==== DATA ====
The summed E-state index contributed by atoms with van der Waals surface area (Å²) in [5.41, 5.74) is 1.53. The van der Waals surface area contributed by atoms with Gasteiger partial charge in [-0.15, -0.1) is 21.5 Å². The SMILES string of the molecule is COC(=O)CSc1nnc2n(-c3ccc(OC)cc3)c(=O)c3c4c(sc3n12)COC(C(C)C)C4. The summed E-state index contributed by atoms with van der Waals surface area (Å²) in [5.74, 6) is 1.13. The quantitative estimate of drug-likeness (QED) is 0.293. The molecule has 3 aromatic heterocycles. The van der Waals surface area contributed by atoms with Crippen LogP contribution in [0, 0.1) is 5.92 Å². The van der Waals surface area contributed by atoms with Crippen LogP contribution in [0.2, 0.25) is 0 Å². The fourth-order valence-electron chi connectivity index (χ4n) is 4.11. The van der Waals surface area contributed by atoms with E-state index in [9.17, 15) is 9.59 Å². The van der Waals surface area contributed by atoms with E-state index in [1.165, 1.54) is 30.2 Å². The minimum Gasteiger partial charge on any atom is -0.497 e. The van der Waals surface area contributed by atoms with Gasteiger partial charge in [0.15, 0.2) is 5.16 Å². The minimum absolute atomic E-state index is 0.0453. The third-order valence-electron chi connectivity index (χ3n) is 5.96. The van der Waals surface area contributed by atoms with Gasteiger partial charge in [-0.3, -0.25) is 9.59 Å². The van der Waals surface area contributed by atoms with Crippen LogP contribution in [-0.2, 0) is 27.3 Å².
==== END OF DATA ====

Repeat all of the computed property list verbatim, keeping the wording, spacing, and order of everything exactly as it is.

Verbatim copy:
The summed E-state index contributed by atoms with van der Waals surface area (Å²) in [5.41, 5.74) is 1.53. The van der Waals surface area contributed by atoms with Gasteiger partial charge in [-0.15, -0.1) is 21.5 Å². The SMILES string of the molecule is COC(=O)CSc1nnc2n(-c3ccc(OC)cc3)c(=O)c3c4c(sc3n12)COC(C(C)C)C4. The summed E-state index contributed by atoms with van der Waals surface area (Å²) in [5.74, 6) is 1.13. The quantitative estimate of drug-likeness (QED) is 0.293. The molecule has 3 aromatic heterocycles. The van der Waals surface area contributed by atoms with Crippen LogP contribution in [0, 0.1) is 5.92 Å². The van der Waals surface area contributed by atoms with Crippen LogP contribution in [0.2, 0.25) is 0 Å². The fourth-order valence-electron chi connectivity index (χ4n) is 4.11. The van der Waals surface area contributed by atoms with E-state index in [9.17, 15) is 9.59 Å². The van der Waals surface area contributed by atoms with E-state index in [1.165, 1.54) is 30.2 Å². The minimum Gasteiger partial charge on any atom is -0.497 e. The van der Waals surface area contributed by atoms with Gasteiger partial charge in [0.15, 0.2) is 5.16 Å². The minimum absolute atomic E-state index is 0.0453. The third-order valence-electron chi connectivity index (χ3n) is 5.96. The van der Waals surface area contributed by atoms with Gasteiger partial charge in [-0.3, -0.25) is 9.59 Å². The van der Waals surface area contributed by atoms with Crippen LogP contribution in [-0.2, 0) is 27.3 Å².